QUESTION: Wait, wait. Hold on. Undermining the what? The fundamental stability of Libya?

MS. PSAKI: Security.

QUESTION: Security? Is there any? I mean, it doesn’t seem like —

MS. PSAKI: Well, if it’s being under – fundamentally undermined, it means it’s being challenged.

QUESTION: The argument is made by many that what undermined security in Libya was NATO involvement in – is that – I assume that you would reject that idea.

MS. PSAKI: We would. Obviously, you know there’s many militias fighting on the ground now, and the fact that we’re looking at the meaning of the supreme court. But obviously, the inability to have a functioning government is a challenge as well.

QUESTION: Right. But the inability to have a functioning government followed the collapse of the old government, which you assisted. Is that not correct?

MS. PSAKI: Matt, we’re looking at the situation as it stands. I don’t think anyone would question the impact of fighting militias at this point in time on security within the country.

Libya?

QUESTION: General Haftar, should he be worried about possibly facing UN sanctions?

MS. PSAKI: I’m not going to get ahead of any process. Obviously, as I mentioned, for the UN process – and you know this, Roz – when there’s a resolution that’s been passed that allows for the names to be considered, those names would be considered between member countries.

QUESTION: Today there were massive demonstrations in Sana’a, and they all – in fact, the former president came and spoke to them. They’re demanding the ouster of the U.S. ambassador, the ouster of the UN Envoy Jamal Benomar. They’re calling to basically topple the government. Do you have any comment on that, in anticipation of the Security Council sanctions that are —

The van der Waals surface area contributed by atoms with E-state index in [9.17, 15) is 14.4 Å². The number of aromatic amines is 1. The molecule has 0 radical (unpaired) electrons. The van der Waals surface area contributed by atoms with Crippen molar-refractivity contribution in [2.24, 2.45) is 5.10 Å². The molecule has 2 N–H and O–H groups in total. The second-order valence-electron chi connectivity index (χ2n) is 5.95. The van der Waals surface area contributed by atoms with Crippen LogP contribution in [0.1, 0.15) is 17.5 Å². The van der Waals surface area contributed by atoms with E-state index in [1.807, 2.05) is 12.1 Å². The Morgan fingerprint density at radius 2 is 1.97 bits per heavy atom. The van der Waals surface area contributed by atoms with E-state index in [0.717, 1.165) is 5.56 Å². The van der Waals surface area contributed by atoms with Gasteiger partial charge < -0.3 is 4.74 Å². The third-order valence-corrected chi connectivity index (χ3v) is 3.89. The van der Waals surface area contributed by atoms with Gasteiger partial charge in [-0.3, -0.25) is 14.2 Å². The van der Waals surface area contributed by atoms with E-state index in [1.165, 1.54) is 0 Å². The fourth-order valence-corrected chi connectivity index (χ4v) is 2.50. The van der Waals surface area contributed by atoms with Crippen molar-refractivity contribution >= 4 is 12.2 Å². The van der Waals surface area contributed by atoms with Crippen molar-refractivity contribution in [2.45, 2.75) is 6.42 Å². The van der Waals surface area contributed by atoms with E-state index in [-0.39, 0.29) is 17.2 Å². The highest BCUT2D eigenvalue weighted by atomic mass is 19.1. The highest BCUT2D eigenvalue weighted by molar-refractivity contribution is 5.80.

MS. PSAKI: Well, we of course – one, let me say first, we continue to monitor the situation on the ground to make sure that our personnel are safe and secure, and we evaluate that on a daily basis. Obviously, when it comes to the situation on the ground in Yemen and the sanctions you referenced, that is in response to the fact that there are certain elements seeking to exploit the certain – the current security situation to further enflame matters for their own personal gain. So obviously, it’s in response to the challenging security situation that’s happening on the ground. Obviously, we continue to support and want to see a stable – stability and security in the country, and that’s why we have such a large presence on the ground as well.

I think we had one on Libya. Did you have one on Libya?

QUESTION: Yes, please.

MS. PSAKI: Okay, go ahead.

QUESTION: Thank you. Qadhafi’s son, Saif al-Islam, he’s presumably in jail in Zintan. His trial has been postponed several times, and reportedly, nobody has seen him for five months. Do you have any information about his whereabouts?

MS. PSAKI: I really don’t have more information. I’m happy to check and see if there’s anything from the United States that we can offer on that front.

Any more on Libya? Yemen? Okay. Japan? Okay.

QUESTION: Obviously, you can say – you can see there’s some change between China and Japan relationship. On Friday, China and Japan had reached agreement to improve relations, and Chinese State Councilor Yang Jiechi announced the four-point agreement on getting the relationship back on track. Do you have any comments on that?

MS. PSAKI: We would welcome the statement between China and Japan that outlines agreed steps to improve relations. As two of the three largest economies in the world, relations between the two countries affect the peace and prosperity of not only the region, but the world. I know that they talked about a couple of steps that you mentioned. For more details, we’d certainly point you to them.